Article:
Empowered to start her own business
When Thevamalar Kumaraguru’s husband abandoned the family she found herself forced to beg for food and money from relatives. With a deformity in her ankle Thevamalar felt it would be hard to support her four children, since she was unable to do agricultural work or other traditional activities in the area. But with support from Diakonia she has now set up a stable business, selling dry and smoked fish.
“I can’t walk like other normal people but I can earn more money than normal women do”, Thevamalar says, contentedly.
ThevamalarKumaraguru’s problems began when her husband left home and did not come back. Severely depressed, he is wandering around in the neighbouring villages.
ThevamalarKumaraguru felt miserable since she saw her deformity as a hindrance to being able to earn enough money for the family. But slowly and surely she started to get along by starting chicken farming and making and selling dry and smoked fish.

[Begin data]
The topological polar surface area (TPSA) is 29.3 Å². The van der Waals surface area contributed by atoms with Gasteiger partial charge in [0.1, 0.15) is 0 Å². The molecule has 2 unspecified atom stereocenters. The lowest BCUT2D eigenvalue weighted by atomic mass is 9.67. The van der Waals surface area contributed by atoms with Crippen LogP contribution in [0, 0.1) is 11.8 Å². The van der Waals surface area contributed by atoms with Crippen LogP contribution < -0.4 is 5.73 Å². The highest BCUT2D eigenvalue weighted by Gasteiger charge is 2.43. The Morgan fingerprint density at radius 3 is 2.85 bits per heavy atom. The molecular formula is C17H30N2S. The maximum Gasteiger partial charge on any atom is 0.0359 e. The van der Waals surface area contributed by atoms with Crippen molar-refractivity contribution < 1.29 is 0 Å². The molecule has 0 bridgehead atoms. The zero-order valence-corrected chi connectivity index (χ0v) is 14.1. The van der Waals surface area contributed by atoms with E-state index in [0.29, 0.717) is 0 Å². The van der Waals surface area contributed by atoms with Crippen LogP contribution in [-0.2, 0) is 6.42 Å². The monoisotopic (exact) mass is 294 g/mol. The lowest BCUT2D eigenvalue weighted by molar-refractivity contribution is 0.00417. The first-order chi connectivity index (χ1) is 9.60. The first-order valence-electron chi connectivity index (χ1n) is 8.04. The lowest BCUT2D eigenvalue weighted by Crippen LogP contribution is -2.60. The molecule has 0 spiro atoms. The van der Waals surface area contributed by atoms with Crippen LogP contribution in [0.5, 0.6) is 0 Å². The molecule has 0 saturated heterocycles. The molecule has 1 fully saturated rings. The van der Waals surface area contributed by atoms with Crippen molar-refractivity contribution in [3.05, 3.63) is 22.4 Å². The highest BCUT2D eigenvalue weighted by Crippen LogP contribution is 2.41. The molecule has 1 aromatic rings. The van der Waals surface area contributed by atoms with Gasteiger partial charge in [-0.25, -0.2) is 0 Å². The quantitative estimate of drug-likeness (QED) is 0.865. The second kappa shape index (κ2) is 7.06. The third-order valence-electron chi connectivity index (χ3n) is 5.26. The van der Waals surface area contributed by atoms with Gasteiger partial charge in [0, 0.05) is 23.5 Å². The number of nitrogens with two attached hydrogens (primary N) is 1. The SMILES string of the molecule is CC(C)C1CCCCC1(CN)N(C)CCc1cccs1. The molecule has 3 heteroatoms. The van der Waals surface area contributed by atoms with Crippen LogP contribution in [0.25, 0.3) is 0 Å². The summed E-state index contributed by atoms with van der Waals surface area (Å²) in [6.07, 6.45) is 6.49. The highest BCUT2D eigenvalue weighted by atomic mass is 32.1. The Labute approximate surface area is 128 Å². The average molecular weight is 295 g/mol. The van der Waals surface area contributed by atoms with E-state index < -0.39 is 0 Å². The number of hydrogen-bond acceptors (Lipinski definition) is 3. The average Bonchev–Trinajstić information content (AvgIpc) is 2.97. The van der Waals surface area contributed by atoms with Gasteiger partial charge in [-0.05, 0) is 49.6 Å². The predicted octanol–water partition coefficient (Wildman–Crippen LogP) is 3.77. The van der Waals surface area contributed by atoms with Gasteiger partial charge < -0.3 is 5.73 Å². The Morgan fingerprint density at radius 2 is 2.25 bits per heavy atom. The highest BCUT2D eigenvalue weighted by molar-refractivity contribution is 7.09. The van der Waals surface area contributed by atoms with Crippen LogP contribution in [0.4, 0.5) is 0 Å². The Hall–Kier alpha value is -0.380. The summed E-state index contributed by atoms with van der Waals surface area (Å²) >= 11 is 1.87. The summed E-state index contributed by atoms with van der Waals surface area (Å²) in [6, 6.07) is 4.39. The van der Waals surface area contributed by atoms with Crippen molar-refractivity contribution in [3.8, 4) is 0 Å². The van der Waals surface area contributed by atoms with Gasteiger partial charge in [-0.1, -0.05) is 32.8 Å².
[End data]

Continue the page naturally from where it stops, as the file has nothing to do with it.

No one would lend her money
Daily life has been difficult since it has been hard to earn enough for the household’s daily expenses. Her three eldest children are studying, so she needs money for educational expenses. Sometimes she didn’t even have enough for three meals per day.
“When I wanted to borrow money from local money lenders, they didn’t lend me even a small amount since they thought I wouldn’t be able to pay them back”.
Learned how to think more professionally
The change came when she started to attend meetings arranged by Diakonia’s partner. There she received training in: business development, financial management for small businesses, women’s entrepreneurship and disaster reduction. She learnt how to think beyond what she was already doing, how to allocate money for capital and savings, and then utilise some money for improving the business, and how to calculate the profit. With the confidence from her new skills, she decided to improve the dried and smoked fish making business.
Now she is planning to put up a proper grill with a shed, which will allow her to produce smoked fish during the rainy season and earn money throughout the year. This will help her to fulfil her dream of her children getting education.
Worried about the children's education
Regardless of the difficulties, she faces she has decided not to involve the children in any income activities as she wants them to study well.
“I don’t worry about my leg and my abnormal walking but I am worried about my children’s education. They need to study and find good government jobs, maybe teaching”, she says.
Story told to Murugaverl Murugesu, programme officer in Diakonia Sri Lanka.